Have you ever lived in a compound? Worked in a compound? I remember when I was a middle school a friend of mine told me that her father's family in Chile lived in a compound. There was a big house surrounded by high walls, topped with coiling razor wire, with security guards out front. At the time it sounded like a castle, and that her family must have been one of the richest and most powerful in the country. Little did I know how much time I'd be spending in compounds in the future.
Compounds in every country I've been to have a number of similar features: the property is surrounded by high walls. These can vary from 8 feet to 12 feet from what I've seen. For instance when I was in Juba, the walls were 8 feet but were being raised to 8 or 10 after a number of robberies had occurred in the area, so the height of the wall matters. Walls are almost always made of cement, and are invariably topped with coiled barbed or razor wire, or with pieces of broken bottles with the sharp edges sticking up. There is almost always only one way to enter a compound, through large metal gates in the front that are locked at all times unless someone is coming or going. Then there are guards, always one, often more, who open and close the gates and generally stand around watching who comes and goes. Depending on where you are the guards may or may not have guns. In Liberia none of them do because firearms are completely banned, but in much of Latin America the guards do have some pretty intimidating weapons.
At first it feels strange to work and live in compounds, when I was in rural S. Sudan I worked and lived inside the same compound, so while the commute was just a few steps, it makes your world incredibly small. In almost every place I've worked you spend your day going in and out of compounds, greeting guards, occasionally showing ID if you're going into a UN compound. But the idea that what's inside the compound needs to be protected from what lays outside it becomes the norm. Here in Liberia most of the people I've met (who can afford it) live in compounds. Imagine if you've ever lived in an apartment or condo complex, now just surround it with walls and barbed wires, replace your doormen with security guards, and you've got the idea.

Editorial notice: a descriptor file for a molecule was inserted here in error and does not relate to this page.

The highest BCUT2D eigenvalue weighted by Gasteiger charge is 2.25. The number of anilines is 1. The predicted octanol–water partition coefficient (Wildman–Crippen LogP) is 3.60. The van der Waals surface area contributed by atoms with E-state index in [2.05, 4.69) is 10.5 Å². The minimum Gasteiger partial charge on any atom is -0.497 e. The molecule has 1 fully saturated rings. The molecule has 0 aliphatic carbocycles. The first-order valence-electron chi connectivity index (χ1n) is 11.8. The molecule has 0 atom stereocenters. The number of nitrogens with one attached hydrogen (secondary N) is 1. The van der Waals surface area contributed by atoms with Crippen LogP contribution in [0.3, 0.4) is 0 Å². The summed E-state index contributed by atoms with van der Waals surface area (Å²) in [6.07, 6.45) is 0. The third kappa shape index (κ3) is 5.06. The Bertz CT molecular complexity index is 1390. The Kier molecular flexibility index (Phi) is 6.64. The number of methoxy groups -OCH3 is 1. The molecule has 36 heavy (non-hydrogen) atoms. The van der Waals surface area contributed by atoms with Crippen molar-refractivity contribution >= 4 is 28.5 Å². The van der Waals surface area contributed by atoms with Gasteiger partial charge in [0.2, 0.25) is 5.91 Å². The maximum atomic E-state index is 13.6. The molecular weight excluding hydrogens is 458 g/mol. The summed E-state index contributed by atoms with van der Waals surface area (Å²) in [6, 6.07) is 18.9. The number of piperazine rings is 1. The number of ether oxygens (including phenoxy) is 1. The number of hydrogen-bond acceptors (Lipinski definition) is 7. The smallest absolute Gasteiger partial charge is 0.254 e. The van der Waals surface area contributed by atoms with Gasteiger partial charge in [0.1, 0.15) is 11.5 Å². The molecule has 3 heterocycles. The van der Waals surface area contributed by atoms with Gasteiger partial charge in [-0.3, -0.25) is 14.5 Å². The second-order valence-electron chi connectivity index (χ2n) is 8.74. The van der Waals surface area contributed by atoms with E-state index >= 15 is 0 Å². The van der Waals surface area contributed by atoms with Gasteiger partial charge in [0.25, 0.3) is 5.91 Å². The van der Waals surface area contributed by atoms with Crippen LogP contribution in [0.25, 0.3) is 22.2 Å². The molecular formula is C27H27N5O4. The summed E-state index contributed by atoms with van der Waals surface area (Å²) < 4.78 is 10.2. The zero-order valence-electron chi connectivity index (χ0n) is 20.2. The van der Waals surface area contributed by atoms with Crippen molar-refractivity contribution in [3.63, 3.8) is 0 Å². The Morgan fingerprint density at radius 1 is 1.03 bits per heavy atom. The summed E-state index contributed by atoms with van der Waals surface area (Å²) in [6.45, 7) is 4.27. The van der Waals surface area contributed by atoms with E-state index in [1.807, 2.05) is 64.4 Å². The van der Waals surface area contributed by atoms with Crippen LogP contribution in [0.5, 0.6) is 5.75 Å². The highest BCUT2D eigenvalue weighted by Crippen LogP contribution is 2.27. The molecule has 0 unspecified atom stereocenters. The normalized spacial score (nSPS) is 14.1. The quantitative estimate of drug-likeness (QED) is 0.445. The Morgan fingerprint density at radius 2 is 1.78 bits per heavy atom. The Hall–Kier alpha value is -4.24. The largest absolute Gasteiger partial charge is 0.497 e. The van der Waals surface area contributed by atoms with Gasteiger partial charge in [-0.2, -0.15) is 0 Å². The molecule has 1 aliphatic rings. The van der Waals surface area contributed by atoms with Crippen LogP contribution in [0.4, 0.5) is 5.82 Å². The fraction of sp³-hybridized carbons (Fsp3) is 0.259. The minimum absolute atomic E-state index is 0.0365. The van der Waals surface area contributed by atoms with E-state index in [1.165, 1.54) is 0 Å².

I remember when I was younger my family went on vacation with friends, and our friends didn't like the idea that the house we were all staying in was inside a gated community, because it implied the exclusion of the locals. Here there are certainly Liberians who work at businesses and organizations that are located behind high walls, but living within a compound seems to be an exclusively ex-patriate thing to do. On one hand, it's understandable, I've heard stories about a number of robberies and home invasions that have occurred in Monrovia. On the other hand a friend of mine lived on the top floor of an apartment building in Harlem and was constantly being robbed as people would hop from building to building and came down from the roof. It's not just here that crime occurs, and the security standards for the UN and other organizations exist for a reason. But what feels strange, is that it doesn't feel strange any more. I expect it, and though I still occasionally stop to wonder what it must be like to live in a place where the international community has come to "help" and "rebuild", but feels the need to wall themselves off and protect themselves from the people they're ostensibly here for. I think about it sometimes, but it's no longer my first thought when I see the razor wire. It doesn't even phase me.